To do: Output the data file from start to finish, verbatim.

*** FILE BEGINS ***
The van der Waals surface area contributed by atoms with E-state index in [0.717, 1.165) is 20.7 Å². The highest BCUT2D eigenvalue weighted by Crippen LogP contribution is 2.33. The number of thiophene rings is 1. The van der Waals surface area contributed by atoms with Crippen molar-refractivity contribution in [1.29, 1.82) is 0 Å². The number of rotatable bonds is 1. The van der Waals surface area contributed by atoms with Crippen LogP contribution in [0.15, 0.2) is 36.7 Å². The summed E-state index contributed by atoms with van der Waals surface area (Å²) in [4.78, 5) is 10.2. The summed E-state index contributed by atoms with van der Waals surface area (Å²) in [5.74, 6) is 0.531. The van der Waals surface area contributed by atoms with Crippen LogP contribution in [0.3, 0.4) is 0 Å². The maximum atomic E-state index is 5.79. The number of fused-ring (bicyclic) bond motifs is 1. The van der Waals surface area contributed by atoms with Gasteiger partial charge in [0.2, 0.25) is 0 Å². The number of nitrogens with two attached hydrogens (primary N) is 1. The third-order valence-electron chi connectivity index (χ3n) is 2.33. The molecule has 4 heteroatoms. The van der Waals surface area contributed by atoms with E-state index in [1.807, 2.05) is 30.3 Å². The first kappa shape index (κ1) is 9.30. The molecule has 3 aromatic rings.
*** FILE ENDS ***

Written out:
The van der Waals surface area contributed by atoms with E-state index in [0.717, 1.165) is 20.7 Å². The highest BCUT2D eigenvalue weighted by Crippen LogP contribution is 2.33. The number of thiophene rings is 1. The van der Waals surface area contributed by atoms with Crippen molar-refractivity contribution in [1.29, 1.82) is 0 Å². The number of rotatable bonds is 1. The van der Waals surface area contributed by atoms with Crippen LogP contribution in [0.15, 0.2) is 36.7 Å². The summed E-state index contributed by atoms with van der Waals surface area (Å²) in [4.78, 5) is 10.2. The summed E-state index contributed by atoms with van der Waals surface area (Å²) in [5.74, 6) is 0.531. The van der Waals surface area contributed by atoms with Crippen LogP contribution in [0.3, 0.4) is 0 Å². The maximum atomic E-state index is 5.79. The number of fused-ring (bicyclic) bond motifs is 1. The van der Waals surface area contributed by atoms with Gasteiger partial charge in [0.2, 0.25) is 0 Å². The number of nitrogens with two attached hydrogens (primary N) is 1. The third-order valence-electron chi connectivity index (χ3n) is 2.33. The molecule has 4 heteroatoms. The van der Waals surface area contributed by atoms with E-state index in [1.807, 2.05) is 30.3 Å². The first kappa shape index (κ1) is 9.30. The molecule has 3 aromatic rings.